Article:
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Joy Harjo

I Pray For My Enemies

Release Date: March 5, 2021

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Interview with Resilience Radio at KVMR: Nevada City, CA
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1 Allay Na Lee No  
2 An American Sunrise  
3 Calling The Spirit Back  
4 How Love Blows Through The Trees  
5 Earth House  
6 Fear  
7 Running  
8 We Emerged From Night In Clothes Of Sunrise  
9 Midnight Is A Horn Player  
10 Once The World Was Perfect  
11 Rabbit Invents The Saxophone  
12 Remember  
13 Why Is Beauty?  
14 One Day There Will Be Horses  
15 Stomp All Night  
16 This Morning I Pray For My Enemies  
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In her first new recording in a decade, Joy Harjo – the first Native American named Poet Laureate of the United States – digs deep into the indigenous red earth and the shared languages of music to sing, speak and play a stunningly original musical meditation that seeks healing for a troubled world – I Pray for My Enemies, to be released from Sunyata Records/Sony Orchard Distribution on March 5, 2021.

Collaborating with producer/engineer Barrett Martin on this unique new album, Harjo brings a fresh identity to the poetry and songs that have made her a renowned poet of the Muscogee Creek Nation and one of the most authentic and compelling voices of these times.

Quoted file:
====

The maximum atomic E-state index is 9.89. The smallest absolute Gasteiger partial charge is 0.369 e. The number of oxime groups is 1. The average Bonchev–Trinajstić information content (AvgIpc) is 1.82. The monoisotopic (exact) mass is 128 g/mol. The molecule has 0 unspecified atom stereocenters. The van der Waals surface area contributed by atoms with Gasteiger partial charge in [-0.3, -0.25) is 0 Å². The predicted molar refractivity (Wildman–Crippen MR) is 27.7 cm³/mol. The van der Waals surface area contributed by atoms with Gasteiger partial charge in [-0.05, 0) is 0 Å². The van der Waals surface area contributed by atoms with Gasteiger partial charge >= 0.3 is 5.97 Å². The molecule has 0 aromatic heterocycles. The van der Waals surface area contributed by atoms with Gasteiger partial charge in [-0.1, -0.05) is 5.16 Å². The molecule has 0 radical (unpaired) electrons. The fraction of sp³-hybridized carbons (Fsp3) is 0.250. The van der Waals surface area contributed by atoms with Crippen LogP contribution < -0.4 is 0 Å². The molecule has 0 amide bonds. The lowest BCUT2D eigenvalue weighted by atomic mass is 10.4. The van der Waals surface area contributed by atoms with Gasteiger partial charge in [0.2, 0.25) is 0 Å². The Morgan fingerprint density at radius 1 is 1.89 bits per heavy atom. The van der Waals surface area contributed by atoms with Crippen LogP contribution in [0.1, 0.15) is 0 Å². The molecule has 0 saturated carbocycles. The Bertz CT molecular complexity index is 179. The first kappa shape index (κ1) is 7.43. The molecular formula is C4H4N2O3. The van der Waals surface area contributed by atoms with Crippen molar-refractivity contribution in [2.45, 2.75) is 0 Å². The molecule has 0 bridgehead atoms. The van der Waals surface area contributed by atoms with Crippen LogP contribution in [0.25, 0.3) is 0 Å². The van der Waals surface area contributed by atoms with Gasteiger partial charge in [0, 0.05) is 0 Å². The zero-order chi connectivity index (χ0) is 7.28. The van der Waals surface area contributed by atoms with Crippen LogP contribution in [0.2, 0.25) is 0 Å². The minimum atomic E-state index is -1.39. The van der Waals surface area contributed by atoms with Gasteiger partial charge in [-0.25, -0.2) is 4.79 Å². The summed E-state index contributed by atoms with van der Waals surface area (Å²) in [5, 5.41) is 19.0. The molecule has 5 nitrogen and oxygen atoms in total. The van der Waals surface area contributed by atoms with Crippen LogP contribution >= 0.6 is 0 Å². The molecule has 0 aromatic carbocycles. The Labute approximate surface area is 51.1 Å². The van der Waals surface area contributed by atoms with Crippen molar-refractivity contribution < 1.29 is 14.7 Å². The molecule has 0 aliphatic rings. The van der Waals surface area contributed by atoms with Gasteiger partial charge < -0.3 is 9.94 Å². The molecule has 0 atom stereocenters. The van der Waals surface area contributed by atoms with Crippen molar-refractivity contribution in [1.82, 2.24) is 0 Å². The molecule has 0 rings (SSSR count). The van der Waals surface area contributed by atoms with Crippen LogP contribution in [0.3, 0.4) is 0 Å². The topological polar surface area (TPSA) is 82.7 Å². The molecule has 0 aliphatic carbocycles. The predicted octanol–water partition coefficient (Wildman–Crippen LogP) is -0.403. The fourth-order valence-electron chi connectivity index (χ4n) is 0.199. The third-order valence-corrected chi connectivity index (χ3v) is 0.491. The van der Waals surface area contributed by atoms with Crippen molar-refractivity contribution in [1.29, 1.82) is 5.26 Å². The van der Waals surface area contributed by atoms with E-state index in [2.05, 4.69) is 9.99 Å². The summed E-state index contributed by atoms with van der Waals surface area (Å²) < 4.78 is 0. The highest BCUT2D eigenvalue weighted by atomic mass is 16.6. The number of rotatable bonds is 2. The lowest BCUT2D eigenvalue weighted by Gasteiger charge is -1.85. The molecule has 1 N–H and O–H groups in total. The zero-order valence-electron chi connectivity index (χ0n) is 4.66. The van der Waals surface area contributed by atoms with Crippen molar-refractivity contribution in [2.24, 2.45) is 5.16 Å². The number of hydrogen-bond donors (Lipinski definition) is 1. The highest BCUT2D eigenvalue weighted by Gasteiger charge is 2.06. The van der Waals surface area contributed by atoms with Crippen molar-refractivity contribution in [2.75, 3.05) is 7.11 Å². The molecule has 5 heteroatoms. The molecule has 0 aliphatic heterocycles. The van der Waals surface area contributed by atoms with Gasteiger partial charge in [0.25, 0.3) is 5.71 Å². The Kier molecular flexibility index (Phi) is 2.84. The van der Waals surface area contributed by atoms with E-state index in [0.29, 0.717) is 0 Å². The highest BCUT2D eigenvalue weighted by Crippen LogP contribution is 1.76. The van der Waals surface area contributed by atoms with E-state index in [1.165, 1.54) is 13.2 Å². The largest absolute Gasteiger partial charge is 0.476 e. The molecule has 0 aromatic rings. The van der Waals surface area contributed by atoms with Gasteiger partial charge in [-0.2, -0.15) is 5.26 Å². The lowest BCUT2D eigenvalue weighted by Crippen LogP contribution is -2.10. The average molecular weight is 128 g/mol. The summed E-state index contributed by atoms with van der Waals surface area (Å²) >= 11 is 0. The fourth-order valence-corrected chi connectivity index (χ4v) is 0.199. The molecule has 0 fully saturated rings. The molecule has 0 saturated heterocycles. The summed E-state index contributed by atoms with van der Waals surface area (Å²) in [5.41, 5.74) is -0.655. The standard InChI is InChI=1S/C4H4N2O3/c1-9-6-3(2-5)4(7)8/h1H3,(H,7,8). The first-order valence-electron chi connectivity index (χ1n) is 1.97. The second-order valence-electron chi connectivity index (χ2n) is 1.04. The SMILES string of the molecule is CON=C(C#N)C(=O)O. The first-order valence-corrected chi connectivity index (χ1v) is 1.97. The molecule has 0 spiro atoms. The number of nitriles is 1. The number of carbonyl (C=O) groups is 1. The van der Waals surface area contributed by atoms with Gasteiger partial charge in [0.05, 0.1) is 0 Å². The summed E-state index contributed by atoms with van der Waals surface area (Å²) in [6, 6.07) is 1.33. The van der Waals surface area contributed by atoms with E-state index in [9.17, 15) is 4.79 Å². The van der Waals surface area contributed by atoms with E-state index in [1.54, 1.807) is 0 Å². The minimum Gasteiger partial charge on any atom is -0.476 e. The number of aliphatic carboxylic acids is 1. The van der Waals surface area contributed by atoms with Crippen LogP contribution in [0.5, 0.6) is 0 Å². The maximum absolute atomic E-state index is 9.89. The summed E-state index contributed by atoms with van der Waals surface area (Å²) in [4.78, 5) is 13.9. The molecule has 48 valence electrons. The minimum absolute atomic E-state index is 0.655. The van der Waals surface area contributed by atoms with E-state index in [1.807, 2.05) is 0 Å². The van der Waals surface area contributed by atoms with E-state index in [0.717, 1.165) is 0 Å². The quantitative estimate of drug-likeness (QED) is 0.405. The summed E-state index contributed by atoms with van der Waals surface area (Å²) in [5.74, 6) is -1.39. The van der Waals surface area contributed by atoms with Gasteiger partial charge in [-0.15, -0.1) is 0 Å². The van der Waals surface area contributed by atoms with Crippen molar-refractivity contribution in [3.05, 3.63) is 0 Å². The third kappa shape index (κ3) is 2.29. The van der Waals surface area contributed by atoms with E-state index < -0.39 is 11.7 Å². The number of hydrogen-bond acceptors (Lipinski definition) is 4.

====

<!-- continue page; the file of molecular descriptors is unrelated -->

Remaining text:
"The concept for I Pray for My Enemies began" says Harjo, "with an urgent need to deal with discord, opposition. It could have been on a tribal, national or a personal level. I no longer remember. The urgency had a heartbeat and in any gathering of two or more, perhaps the whole planet, our hearts lean to entrainment – that is, to beat together." 

Latin Grammy-winning producer, composer and founding father of the historic Seattle music scene, Barrett Martin brings a new dimension to Harjo's unique sound-world – her words and music spoken, sung and explored in a vibrant mix of classic instrumental sounds. Harjo and Martin describe it as "funkified spoken word" inspiring "elegant jazz, urban soul, and inner city, reservation grit." Harjo sings and speaks her poetry, as well as playing saxophone and flute, on an album she describes as "very much of-the-moment."

Harjo defines songs and poems as distinctly different expressions, and both are featured in the 16 tracks that make up I Pray for My Enemies. Her words and music, older and newer, get a fresh new identity here. The album opens, however, with a traditional Muscogee song "Allay Na Lee No." "Music travels," she says, adding, "It travels through history, ancestors and especially loves ports and waterways." 


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